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Post-covid employee engagement

Fiona Passantino, mid-August, 2022

And yet most of the time, company purpose is written by a small handful of marketing and communication professionals behind closed doors. Or an external company.

About two-thirds of (US-based) employees surveyed in a recent McKinsey study said that the pandemic caused them to reflect on their purpose[i]. At the same time, “purpose” is quickly outpacing salary and flexibility as the most important consideration for a new job.

“Purpose” is a reflection of the “why’s” of everyone in the organisation; fluid, organic and constantly evolves. How do you know your purpose speaks equally to everyone?

“Purpose” is the “why” that is put into words by an organisation. That everyone has to feel connected to and energised by, no matter who they are or where they’re from; all-encompassing and large enough to pull everyone toward it.

Invisible Diversity

The only way to make sure the organisational purpose speaks to everyone is to make sure everyone is involved with writing it. Step one is becoming truly diverse.

Invisible diversity is the kind that exists between our ears . There are the different thinkers – the loners and comedians, creatives, rebels and introverts, data nuts and gamers. And there are those from very different backgrounds – extreme poverty, full-time caregiving, volunteering, extreme religious – whose experiences shape how they see the world and how they solve problems.

Diverse thinkers have the capacity to enrich the flow of ideas with radically different ways of seeing the world, with innate empathy for an overlooked customer base or potential employee pool[ii]. Diversity of thought and perspective improves organisational performance, increases profits and reduces employee churn[iii].

Getting there: seven ways towards a broader purpose

  1. Conduct an internal personality audit. Are teams made up of the same personality type? Similar educations, backgrounds, histories and ways of seeing the world? Are there visual-spatial thinkers, emotional intelligent, analysts, strategists and ball-jugglers? Insights and Gallup’ CliftonStrengths are two good tools for getting started.
  2. Pursue the missing personalities. Once it’s clear what the dominant unit “type” is, it’s also apparent which types are missing. Mapping these over the current customer type is a good way of validating the case for targeting them. Normally, large corporations do not approach art schools for interns, but having a visual-spatial on a team who can mock up a concept on the back of a napkin before the end of a meeting is unimaginably valuable.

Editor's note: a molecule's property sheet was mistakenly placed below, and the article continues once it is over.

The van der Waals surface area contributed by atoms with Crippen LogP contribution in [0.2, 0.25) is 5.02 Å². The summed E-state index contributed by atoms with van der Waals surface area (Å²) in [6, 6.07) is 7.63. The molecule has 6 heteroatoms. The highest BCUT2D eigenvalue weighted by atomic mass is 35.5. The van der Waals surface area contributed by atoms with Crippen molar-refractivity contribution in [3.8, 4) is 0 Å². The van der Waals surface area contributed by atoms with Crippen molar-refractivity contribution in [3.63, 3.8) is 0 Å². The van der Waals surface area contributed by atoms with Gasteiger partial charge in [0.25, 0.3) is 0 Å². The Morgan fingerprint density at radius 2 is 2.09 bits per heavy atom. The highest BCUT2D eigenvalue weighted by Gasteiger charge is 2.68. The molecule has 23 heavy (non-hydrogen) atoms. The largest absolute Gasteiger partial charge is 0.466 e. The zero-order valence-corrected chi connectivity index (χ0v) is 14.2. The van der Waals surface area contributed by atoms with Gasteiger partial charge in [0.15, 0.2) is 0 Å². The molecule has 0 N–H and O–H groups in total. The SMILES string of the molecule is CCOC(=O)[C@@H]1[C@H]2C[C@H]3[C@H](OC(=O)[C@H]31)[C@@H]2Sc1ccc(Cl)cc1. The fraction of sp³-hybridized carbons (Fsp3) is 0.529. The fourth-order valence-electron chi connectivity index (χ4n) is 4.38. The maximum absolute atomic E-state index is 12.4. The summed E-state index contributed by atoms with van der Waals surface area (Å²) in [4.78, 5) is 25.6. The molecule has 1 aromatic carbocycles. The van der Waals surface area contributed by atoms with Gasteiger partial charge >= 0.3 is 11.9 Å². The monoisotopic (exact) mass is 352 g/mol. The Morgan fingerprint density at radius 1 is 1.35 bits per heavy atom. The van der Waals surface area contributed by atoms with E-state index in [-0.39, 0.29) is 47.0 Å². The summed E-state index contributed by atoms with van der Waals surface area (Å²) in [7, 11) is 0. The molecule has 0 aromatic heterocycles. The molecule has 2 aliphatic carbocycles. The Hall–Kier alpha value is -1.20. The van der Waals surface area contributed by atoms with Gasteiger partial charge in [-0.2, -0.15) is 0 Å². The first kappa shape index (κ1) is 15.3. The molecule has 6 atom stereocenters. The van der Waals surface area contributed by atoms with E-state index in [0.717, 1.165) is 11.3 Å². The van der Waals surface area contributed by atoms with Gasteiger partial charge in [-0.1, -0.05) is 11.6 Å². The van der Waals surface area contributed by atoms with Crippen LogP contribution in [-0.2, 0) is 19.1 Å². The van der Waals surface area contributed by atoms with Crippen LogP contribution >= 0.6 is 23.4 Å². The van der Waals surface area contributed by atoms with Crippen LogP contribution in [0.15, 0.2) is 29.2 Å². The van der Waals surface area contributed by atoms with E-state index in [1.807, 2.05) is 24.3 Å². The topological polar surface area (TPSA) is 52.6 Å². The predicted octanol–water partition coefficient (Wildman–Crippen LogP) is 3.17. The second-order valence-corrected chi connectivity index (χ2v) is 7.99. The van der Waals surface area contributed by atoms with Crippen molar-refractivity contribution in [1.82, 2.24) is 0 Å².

3. Safe space. If only “in-group” members feel free to challenge an idea or ask a question, then your diversity isn’t working to its full potential. Culture audits and anonymous surveys can reveal whether invisible diversity can come out of the shadows to help shape the conversation. To many, basic process questions are some of the dumbest, most eye-rolling of all; slow things down and are a waste of time. But chances are, more than one person in the room has no idea what the acronym that “everyone knows but no one is able to explain” actually means and will be secretly glad someone finally asked.
  4. Co-create the purpose. Back to the purpose statement; break open the mission statement and make this a company-wide exercise. A town hall style celebration event that can be richly gamified and broadcast. This exercise is actually easier than many might think; we are all human, and have all chosen to work for a particular organisation for a similar set of reasons.
  5. Make everything about the purpose. Every single touchpoint, from pre-boarding to packaging to pay slips, whether internal or external, up and down the chain of sub-brands straight to the stickers in the bathroom are opportunities to remind people why they are here; and that all activities, communication and deliverables line up neatly in a straight line underneath it.

[i] Dhingra, Samo, Schaninger and Schrimper (2021). “Help your employees find purpose – or watch them leave”. McKinsey & Company. Accessed on August 8, 2022. https://www.mckinsey.com/business-functions/people-and-organizational-performance/our-insights/help-your-employees-find-purpose-or-watch-them-leave

[ii] Ullah, AlDhaen, Naveed, Ahmad, Scholz, Hamid, & Han (2021). Towards making an invisible diversity visible: A study of socially structured barriers for purple collar employees in the workplace. Sustainability, 13(16), 9322. Accessed on August 10, 2022.  https://www.mdpi.com/2071-1050/13/16/9322/pdf

[iii] Deloitte (2021). “Business succession planning Cultivating enduring value”. Accessed on January 11, 2022. https://www2.deloitte.com/content/dam/Deloitte/us/Documents/deloitte-private/us-dges-business-succession-planning-collection.pdf